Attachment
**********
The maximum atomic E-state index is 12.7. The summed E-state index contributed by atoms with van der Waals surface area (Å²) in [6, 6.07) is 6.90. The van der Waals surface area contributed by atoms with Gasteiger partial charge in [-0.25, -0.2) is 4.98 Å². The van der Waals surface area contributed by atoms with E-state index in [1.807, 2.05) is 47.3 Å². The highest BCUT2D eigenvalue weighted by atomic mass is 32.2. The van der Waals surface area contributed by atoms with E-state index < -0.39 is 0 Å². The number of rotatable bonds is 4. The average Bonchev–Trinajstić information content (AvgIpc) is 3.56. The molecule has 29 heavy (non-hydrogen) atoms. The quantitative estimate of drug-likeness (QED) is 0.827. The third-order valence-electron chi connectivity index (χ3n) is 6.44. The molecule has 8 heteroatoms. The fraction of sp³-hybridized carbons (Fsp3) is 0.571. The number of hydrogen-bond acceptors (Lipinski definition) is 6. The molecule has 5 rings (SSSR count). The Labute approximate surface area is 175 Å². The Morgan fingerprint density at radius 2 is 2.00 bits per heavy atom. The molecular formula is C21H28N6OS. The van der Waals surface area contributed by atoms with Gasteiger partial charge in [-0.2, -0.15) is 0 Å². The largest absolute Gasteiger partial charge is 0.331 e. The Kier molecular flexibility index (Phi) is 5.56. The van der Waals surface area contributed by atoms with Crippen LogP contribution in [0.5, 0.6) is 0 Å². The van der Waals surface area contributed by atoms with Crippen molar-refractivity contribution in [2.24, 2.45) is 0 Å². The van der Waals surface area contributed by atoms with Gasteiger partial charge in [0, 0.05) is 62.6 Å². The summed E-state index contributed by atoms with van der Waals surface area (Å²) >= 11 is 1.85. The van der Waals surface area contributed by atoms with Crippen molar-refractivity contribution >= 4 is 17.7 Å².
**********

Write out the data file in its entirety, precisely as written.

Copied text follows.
The maximum atomic E-state index is 12.7. The summed E-state index contributed by atoms with van der Waals surface area (Å²) in [6, 6.07) is 6.90. The van der Waals surface area contributed by atoms with Gasteiger partial charge in [-0.25, -0.2) is 4.98 Å². The van der Waals surface area contributed by atoms with E-state index in [1.807, 2.05) is 47.3 Å². The highest BCUT2D eigenvalue weighted by atomic mass is 32.2. The van der Waals surface area contributed by atoms with E-state index < -0.39 is 0 Å². The number of rotatable bonds is 4. The average Bonchev–Trinajstić information content (AvgIpc) is 3.56. The molecule has 29 heavy (non-hydrogen) atoms. The quantitative estimate of drug-likeness (QED) is 0.827. The third-order valence-electron chi connectivity index (χ3n) is 6.44. The molecule has 8 heteroatoms. The fraction of sp³-hybridized carbons (Fsp3) is 0.571. The number of hydrogen-bond acceptors (Lipinski definition) is 6. The molecule has 5 rings (SSSR count). The Labute approximate surface area is 175 Å². The Morgan fingerprint density at radius 2 is 2.00 bits per heavy atom. The molecular formula is C21H28N6OS. The van der Waals surface area contributed by atoms with Gasteiger partial charge in [-0.2, -0.15) is 0 Å². The largest absolute Gasteiger partial charge is 0.331 e. The Kier molecular flexibility index (Phi) is 5.56. The van der Waals surface area contributed by atoms with Crippen LogP contribution in [0.5, 0.6) is 0 Å². The van der Waals surface area contributed by atoms with Crippen molar-refractivity contribution in [2.24, 2.45) is 0 Å². The van der Waals surface area contributed by atoms with Gasteiger partial charge in [0, 0.05) is 62.6 Å². The summed E-state index contributed by atoms with van der Waals surface area (Å²) >= 11 is 1.85. The van der Waals surface area contributed by atoms with Crippen molar-refractivity contribution >= 4 is 17.7 Å².